TRAI again slams Apple for blocking DND app on iPhones
07 September 2017
Apple and Telecom Regulatory Authority of India (TRAI) have locked horns over TRAI's anti-pesky call Do Not Disturb app, which Apple refuses to approve for sale on its App store.
According to Bloomberg, the standoff could impact Apple's efforts to expand in India, where half a billion smartphones will be sold by 2020. The Cupertino, California-based company has been in discussions with India's government to open retail stores and secure permission to sell used iPhones imported into the country. Apple has put forth a long list of demands, including tax breaks and other concessions, to set up manufacturing facilities.
The regulator is currently seeking public and stakeholder comments on a consultative paper on users' control over their personal information and rules on the flow of data through telecommunications networks. The process, scheduled to be completed in September, could eventually lead to new rules governing user data. That could also become part of the telecom licensing process, Sharma said.
Any new measures could affect not just Apple, but Facebook, Google and other technology companies that handle large amounts of private and personal information.
Apple hasn't publicly commented on the standoff, India Today points out that it has elaborate privacy guidelines as part of its overall rules and conditions for developers. These guidelines must be met before an app can get approval to be featured in the Apple iOS app store. Indications are that TRAI app doesn't meet Apple guidelines.
TRAI had in August accused Apple of ''data colonisation'' and being ''anti-consumer'' by not allowing the DND app (See: Trai irate as Apple continues to block anti-pesky call app).
Now Sharma has again gone on record accusing Apple of fighting its own users. He told Bloomberg that Apple's privacy rules are unfair to TRAI.
DND service shoddy
The TRAI anti-spam app has long been already available for Android users, but its user interface is reportedly not good and it doesn't work the way it ought to. The app has very poor ratings on the Google Play Store, suggesting that people are not particularly impressed with it.
Pesky calls remain widespread in India despite TRAI's efforts. Many Indian smartphone users too prefer apps like TrueCaller over TRAI's DND. Recently Google has inbuilt an anti-spam feature into Android phones, which allows users to specify calls from unknown numbers as spam.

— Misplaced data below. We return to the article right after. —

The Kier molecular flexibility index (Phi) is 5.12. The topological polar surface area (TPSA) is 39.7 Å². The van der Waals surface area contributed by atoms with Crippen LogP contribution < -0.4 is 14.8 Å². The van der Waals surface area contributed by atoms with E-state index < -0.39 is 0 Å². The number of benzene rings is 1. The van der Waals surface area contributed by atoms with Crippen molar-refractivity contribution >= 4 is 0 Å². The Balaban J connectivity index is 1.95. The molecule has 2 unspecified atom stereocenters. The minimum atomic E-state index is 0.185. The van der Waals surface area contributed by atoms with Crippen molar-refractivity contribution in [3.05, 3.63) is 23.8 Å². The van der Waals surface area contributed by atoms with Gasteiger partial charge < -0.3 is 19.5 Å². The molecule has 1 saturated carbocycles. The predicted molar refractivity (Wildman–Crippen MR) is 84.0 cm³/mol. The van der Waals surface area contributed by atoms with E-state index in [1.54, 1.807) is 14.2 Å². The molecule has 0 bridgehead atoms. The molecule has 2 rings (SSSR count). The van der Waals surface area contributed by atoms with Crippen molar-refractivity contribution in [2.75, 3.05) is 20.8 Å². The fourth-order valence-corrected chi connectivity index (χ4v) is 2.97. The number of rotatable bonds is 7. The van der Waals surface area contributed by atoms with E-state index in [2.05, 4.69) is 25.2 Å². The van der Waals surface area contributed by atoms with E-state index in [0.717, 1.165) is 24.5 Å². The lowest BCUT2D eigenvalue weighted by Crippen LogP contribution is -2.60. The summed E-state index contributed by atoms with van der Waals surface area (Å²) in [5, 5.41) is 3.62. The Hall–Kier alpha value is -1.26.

Apple has reportedly told TRAI that the agency's anti-spam app violates privacy policies that the company has for the app store. Sharma said that TRAI officials have met Apple executives six times but to no avail.
Interestingly, Sharma is not pitching TRAI's fight with Apple as Indian government vs the iPhone maker. He is saying that the fight is between Apple and its users. "The problem of who controls user data is getting acute and we have to plug the loose ends," said Sharma. "This is not the regulator versus Apple, but Apple versus its own users."
This is an interesting angle to whole fight and also the one that is part of the Indian government's larger plan on data protection, ownership and privacy. Recently, TRAI came out with a comprehensive paper on "data ownership" that it wants debated.
In the paper, TRAI argues that users should own their own data and that they should have a say on how their data can be used.
Although, the idea sounds pro-consumers it could go either way. If India agrees to bring something like data ownership rules and make consumers sole owners of user data, it will take away a lot of power from companies like Apple, Google and Facebook.
They will then be no longer able to utilise user data the way they deem fit. But at the same time, it can also lead to lower standards of privacy by enabling government as well as local third-party agencies and companies to get access to user data because all they will require is a consent from average users who may not understand the privacy implications before sharing their data.
Also, Apple already seems to have a fairly robust privacy stance when it comes to users. Its guidelines to developers note, "Protecting user privacy is paramount in the Apple ecosystem, and you should use care when handling personal data to ensure you've complied with applicable laws and the terms of the Apple Developer Program License Agreement, not to mention customer expectations."
Then, the guidelines go on to detail how the information collected from users can be used and it limits a number of use cases that involves sharing data with third parties. It is possible that on many of these counts, the TRAI app falls short of Apple's requirements.
Finally, it is not just the talk. Apple actually walks its privacy talk. The company has built encryption inside the iPhone hardware, which has been designed in a way that even Apple can't encrypt user data if the passkey is not available.
Earlier, Apple and the US government fought over unlocking an iPhone seized from a terror suspect in the US. After a bitter public fight and with Apple refusing to co-operate with FBI, the US government gave up (See: FBI should unlock San Bernandino shooter's iPhone without Apple's help: Lawmaker )
Also, this is not the first time when Apple has faced some issues with India government officials. Earlier the company requested special permissions before it would create the Apple stores in India but those permissions were reportedly denied by the government officials. The company also reportedly sought tax breaks for making the iPhone in India, but that request was denied.